Charles S. Blackwood

Orange County Sheriff Charles S. Blackwood

We seem to be responding to calls regarding mental health with increased frequency. More and more, we hear from community members who feel law enforcement should not be involved in these situations at all. Those who feel this way may not realize the Orange County Sheriff’s Office is much more than a law enforcement agency, and arrest is not the only tool we have at our disposal.

Patrol deputies at a modern sheriff’s office certainly do protect the community by investigating crimes, enforcing traffic regulations, and arresting those who have broken the law. However, a deputy’s duties are much more comprehensive. We also serve as emergency medical responders, public servants, peace keepers, referral sources, property checkers, overdose reversers, regulatory agents, negotiators, and mediators.

We all know that a mentally ill person often needs treatment more than they need to be arrested. We also know there are not enough mental health beds or services in this country, especially for people of low wealth or those who are under insured. People in mental health crisis sometimes make decisions they would not make if they were well. Sometimes these choices result in criminal offenses, actions that pose grave risks to self or someone else, behaviors that make others uncomfortable in public spaces, or choices that victimize other people.

Frankly, my deputies are called to mental health crises because we are available 24/7/365, we are mobile, and we have a highly efficient dispatch system. Who else has the infrastructure we do? If a mentally ill person knocks on your door, perhaps half-naked, talking about aliens practicing mind-control techniques by beaming proton lasers through the electrical outlets, who else are you going to call? What if your depressed teenager won’t come out of his or her room and you realize the handgun you keep in your night table drawer is now missing?

Deputies are not mental health clinicians, but they are trained in de-escalation and crisis intervention techniques, they have the necessary statutory authority to transport subjects to a medical facility, and they are trained in best practices for safely containing violent behavior if needed. At present, we are the professionals most readily available and best suited to step into the service chasm in our mental health system, and we have the best chance of helping someone become a patient, not a defendant.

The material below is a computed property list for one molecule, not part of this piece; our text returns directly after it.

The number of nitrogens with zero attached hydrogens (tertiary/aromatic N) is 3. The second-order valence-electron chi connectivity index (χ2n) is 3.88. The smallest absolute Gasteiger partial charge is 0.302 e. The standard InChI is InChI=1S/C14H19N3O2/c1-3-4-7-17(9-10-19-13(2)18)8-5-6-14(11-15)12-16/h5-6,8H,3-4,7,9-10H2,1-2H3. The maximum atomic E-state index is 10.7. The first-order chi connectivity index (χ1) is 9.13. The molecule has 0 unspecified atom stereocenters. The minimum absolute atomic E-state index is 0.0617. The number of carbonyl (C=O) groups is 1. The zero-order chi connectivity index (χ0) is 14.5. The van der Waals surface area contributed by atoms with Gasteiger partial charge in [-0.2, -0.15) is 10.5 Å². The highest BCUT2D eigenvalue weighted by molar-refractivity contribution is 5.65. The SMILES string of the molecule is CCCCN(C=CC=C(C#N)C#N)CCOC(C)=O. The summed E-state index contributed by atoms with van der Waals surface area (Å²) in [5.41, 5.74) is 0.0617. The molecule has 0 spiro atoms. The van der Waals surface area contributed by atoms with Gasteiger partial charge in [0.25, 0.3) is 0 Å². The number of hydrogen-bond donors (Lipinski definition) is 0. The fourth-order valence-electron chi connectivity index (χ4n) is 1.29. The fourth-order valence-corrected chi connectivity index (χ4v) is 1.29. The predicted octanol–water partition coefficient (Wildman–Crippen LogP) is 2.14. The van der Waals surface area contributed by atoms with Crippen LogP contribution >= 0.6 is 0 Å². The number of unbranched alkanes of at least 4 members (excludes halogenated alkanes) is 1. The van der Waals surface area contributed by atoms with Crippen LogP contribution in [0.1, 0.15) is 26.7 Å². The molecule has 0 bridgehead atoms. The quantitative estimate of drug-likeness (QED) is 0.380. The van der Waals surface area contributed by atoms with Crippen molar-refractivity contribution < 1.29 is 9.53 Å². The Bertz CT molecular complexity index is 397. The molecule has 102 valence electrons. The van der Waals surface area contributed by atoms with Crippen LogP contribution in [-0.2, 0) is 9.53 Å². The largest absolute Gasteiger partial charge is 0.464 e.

All that said, we hear our community is asking for something different, something more, something better. So far, however, the conversation seems to be about taking emergency response away from us, without proposing viable solutions for creating an alternative infrastructure and system for appropriately meeting the acute needs of the mentally ill while simultaneously protecting the public.

Therefore, I am creating a Mental Health Response Unit (MHRU) within the Orange County Sheriff’s Office to more specifically tailor our service to the needs of people with mental illness who are in crisis. This unit is in the development stage, and we are looking for clinical partners. The deputies staffing the unit will have specialized training in verbal judo, crisis intervention, hostage negotiation, and mental health first aide. Additionally, one of the assigned deputies will be a drug recognition expert, one of a handful across the state trained to recognize not only that a person is under the influence, but also able to identify with great accuracy what drug is responsible for the person’s impairment. This knowledge can inform appropriate response.

Deputies assigned to this unit will drive vehicles with subdued graphics and wear uniforms with elements identifying their special focus. MHRU deputies will have rotating schedules, concentrating where possible on Monday, Thursday, and Saturday, the days on which we responded to mental illness emergencies most often in 2020. Among their goals will be serving as resource professionals for community members concerned about the mental health of a loved one. They will also intervene in mental health situations before they develop into criminal ones, and before others become victims. Additionally, they will strive to connect those in need with appropriate mental health treatment resources in Orange County.

Please let me hear from you with your thoughts. As stated above, this is a new initiative I am developing. I hear that people do not want “law enforcement” responding to mental health calls, but until there is another system operating in the breech, the responsibility to respond remains mine. I will not ignore it, but I will definitely try to respond in a manner consistent with the values of this community.